China loosens its RRR to boost growth
Dialogue with Yang Rui

The People's Bank of China has announced a 0.5-percent cut on the reserve requirement ratio (RRR) for all banks. It took effect on January 6, and should free up around 800 billion yuan for lending to boost economic growth. What's more, the central bank pledged more financial support for small and micro businesses, and improvements on incentives for lending.

Qu Qiang, assistant director of the International Monetary Institute at Renmin University of China, believes that the current RRR cut is good news for the Chinese market. He pointed out that the world is going through an economic downturn cycle, and loosening up monetary policies would help to inject more money into the market.

Qu said the U.S., the EU, and Japan have been easing up their monetary policies for a long time, but China has maintained a high platform for the interest rate and reserve ratio. If China keeps its high interest rate and a high RRR while other parts of the world keep the two low, lots of money will flow into China targeting non-risk earning on the interest, which is bad for China, Qu added.

"China now tries to loosen up monetary policy a little bit," Qu said. "So China can keep on the same policy cycle with other countries, that we're easing up the pressures on Chinese monetary policies, and also easing the pressure on markets."

According to Professor Qian Jun, executive dean of Fanhai International School of Finance at Fudan University, it should be noted that the RRR cut is different from a direct interest rate cut. It means that banks do not need to pay as much to the central bank, and they can have more money to lend.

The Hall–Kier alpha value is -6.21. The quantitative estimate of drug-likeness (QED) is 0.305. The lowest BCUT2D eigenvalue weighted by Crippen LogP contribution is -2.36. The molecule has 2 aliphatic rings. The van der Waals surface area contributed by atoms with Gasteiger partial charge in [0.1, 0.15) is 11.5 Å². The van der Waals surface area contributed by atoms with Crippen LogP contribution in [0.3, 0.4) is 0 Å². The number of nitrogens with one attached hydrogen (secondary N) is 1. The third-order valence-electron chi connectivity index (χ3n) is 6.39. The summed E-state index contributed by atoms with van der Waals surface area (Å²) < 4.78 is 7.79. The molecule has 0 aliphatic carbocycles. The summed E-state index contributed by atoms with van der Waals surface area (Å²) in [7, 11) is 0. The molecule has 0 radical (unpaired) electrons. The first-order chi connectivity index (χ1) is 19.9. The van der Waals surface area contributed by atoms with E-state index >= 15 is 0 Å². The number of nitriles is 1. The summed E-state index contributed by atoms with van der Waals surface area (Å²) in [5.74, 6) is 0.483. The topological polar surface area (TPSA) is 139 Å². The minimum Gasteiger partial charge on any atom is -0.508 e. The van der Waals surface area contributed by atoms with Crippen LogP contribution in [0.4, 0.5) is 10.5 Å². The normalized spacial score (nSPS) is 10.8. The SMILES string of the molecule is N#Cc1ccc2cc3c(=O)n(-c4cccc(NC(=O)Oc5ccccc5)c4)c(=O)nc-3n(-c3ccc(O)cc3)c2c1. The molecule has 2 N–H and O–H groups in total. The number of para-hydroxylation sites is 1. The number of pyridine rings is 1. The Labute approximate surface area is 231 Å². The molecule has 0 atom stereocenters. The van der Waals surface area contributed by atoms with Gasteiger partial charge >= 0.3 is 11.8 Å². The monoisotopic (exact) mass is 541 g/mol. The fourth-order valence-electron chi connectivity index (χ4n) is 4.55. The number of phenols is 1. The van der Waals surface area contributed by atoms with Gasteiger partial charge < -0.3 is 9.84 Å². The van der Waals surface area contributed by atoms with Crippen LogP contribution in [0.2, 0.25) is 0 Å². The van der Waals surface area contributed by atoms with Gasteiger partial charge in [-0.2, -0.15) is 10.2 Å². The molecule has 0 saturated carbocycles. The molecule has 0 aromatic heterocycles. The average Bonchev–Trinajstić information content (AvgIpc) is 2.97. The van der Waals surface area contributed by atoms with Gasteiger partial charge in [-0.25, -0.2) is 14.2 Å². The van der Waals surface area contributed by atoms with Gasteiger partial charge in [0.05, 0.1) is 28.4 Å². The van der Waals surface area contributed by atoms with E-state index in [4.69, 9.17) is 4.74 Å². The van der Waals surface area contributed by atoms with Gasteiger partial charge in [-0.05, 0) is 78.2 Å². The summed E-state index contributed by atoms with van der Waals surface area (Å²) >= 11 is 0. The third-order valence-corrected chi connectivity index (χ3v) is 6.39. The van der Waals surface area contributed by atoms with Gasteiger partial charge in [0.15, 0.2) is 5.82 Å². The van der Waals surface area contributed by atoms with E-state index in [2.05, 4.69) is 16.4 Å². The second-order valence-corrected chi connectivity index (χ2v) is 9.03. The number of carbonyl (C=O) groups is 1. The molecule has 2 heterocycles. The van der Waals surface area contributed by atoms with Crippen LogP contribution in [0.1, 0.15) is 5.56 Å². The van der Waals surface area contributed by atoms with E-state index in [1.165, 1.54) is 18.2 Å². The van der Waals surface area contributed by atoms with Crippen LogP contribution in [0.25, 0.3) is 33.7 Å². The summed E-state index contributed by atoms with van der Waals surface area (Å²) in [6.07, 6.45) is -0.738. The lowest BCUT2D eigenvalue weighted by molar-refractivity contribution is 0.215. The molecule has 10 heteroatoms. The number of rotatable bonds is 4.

"Whether that (RRR cut) translates into small businesses having lower financing costs is yet to be seen," Qian said. He argued that not all small businesses should get lending, only those with a viable plan or a viable project, so it depends on the banks to make decisions on which projects are viable for lending.

What's remarkable, in Qian's views, is that the RRR cut provides a lot of liquidity to the market, but we should still watch very closely as lots of debt will be due during the first half of 2020.

"They (debtors) are looking for liquidity to refinance their debt, so this will definitely help the market in terms of at least there is ample liquidity out there to be used to repay this debt," Qian stated.

However, Steve Keen, crowdfunded professor of economics on Patreon, disagreed that the RRR cut would the boost vitality of China's real economy. It's a signal of the authorities being worried about a downturn, Keen concluded.

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